The two clumsily embraced then entered the townhouse. Soon I heard music waft from an open window and the sound of unrestrained laughter.
You might be “envious” of people you don’t know. Someone wins the Copley medal for science, for example, and you wish you could experience that same sense of self-satisfaction, that same level of material success and public adulation. That’s an unfortunate character weakness, but it isn’t a debilitating passion. You are “jealous,” however, of people you know intimately. There is a profound sense of unfairness attached to the contemplation of another’s success when the person shared, to a great extent, your own opportunities and talents. That sense of aggrievement can easily become pernicious. Why, you ask yourself, did good fortune light on the person standing next to you? Why were you overlooked?
I know this must be difficult to understand, but I quickly developed an intense jealous hatred of myself and once I realized this was the case, I could neither bear it nor suppress it.
I waited outside the brownstone for twelve hours.
It was evening when my time shadow emerged, whistling, from the doorway. He skipped down the steps and crossed the street, passing right in front of a railed alcove where I was hiding. His movements were strobe-like as he walked through patches of darkness alternating with bright circles of illumination from the streetlights.
I pursued him quickly, and silently, but he glanced over his shoulder at the last instant, and horror filled his eyes as my weapon descended. I clubbed him with a heavy wine bottle I had pulled from one of the garbage cans in the alcove. The glass didn’t break, even when I let it drop from my fist to clunk on the sidewalk bricks.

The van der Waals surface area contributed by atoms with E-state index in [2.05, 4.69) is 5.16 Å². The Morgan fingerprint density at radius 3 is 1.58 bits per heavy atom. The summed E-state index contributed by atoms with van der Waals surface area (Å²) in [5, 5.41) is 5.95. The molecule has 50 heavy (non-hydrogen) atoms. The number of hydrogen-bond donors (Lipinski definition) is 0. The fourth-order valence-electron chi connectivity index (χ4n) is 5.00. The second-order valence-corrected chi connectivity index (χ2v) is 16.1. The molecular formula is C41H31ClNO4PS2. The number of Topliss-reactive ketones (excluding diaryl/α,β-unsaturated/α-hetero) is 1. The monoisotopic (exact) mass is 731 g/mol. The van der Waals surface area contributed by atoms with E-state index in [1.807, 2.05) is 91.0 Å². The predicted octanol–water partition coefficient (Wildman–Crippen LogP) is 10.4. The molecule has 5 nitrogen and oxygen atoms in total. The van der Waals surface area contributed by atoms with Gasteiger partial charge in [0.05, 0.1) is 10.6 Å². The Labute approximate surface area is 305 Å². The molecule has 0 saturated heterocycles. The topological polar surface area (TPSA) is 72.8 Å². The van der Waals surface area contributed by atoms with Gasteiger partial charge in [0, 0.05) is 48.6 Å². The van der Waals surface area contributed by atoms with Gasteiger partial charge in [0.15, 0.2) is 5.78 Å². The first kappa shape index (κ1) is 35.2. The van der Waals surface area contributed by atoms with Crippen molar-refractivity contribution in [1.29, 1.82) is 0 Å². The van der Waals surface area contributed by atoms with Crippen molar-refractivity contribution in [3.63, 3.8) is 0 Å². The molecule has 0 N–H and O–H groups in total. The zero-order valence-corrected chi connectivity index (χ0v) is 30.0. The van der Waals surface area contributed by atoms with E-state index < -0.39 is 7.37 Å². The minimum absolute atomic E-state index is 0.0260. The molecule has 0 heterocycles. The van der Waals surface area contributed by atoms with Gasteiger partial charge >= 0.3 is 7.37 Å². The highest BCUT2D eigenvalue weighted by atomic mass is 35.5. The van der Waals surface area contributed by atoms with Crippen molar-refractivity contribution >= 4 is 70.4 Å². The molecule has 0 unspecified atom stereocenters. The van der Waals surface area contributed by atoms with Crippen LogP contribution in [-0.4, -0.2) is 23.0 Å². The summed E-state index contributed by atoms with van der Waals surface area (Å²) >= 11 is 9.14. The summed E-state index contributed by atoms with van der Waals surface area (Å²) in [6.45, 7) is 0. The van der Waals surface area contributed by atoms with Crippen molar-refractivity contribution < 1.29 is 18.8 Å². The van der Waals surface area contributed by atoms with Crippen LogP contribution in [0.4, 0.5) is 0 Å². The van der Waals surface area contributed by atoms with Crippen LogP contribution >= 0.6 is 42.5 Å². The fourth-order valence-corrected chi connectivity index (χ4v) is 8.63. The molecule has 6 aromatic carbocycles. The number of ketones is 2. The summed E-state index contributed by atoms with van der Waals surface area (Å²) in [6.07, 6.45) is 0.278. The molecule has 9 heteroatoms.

I’m not sure which sound I heard first, a female voice screaming from a stoop behind me, or the wailing of a siren.
A policeman approached me tentatively, hand hovering over his holster, but we were soon face to face, eyebrows raised in a mirror image of recognition.
Author: Rick Tobin
“Ouch! That hurts!”
Clint Aurelius pulled back his tattoo needle from his thirty-something assistant wincing under his application. Clint took some deep breaths while resting his hands from arthritic agony.
“No intent to harm…just tidying your history a bit at day’s end. Some script needed sharpening.”
“I appreciate it. I want readers to tell my story because someday old recorders like you will be gone.” The assistant adjusted his shoulders, cracking his neck vertebrae to increase relaxation.
“One last touch to finish. I’ll read you shortly. You did a terrific job today coordinating all the people’s tattoos and customer traffic. I couldn’t manage without you.” Aurelius scanned his workmanship, adding a single line of fine ink to letters fading near edges of his flesh canvas.
“How did this happen, Clint Aurelius? You know your name and your history without writing. You have a great name, but I cannot remember mine.” His assistant stepped down from the workbench to stretch and ready for his identity reading.
“I was one of the lucky ones when it struck,” Clint explained. “It was an emerging virus carried by every biting bug on the planet. It was everywhere in weeks with no way to stop it. Docs called it a biological traumatic brain injury.”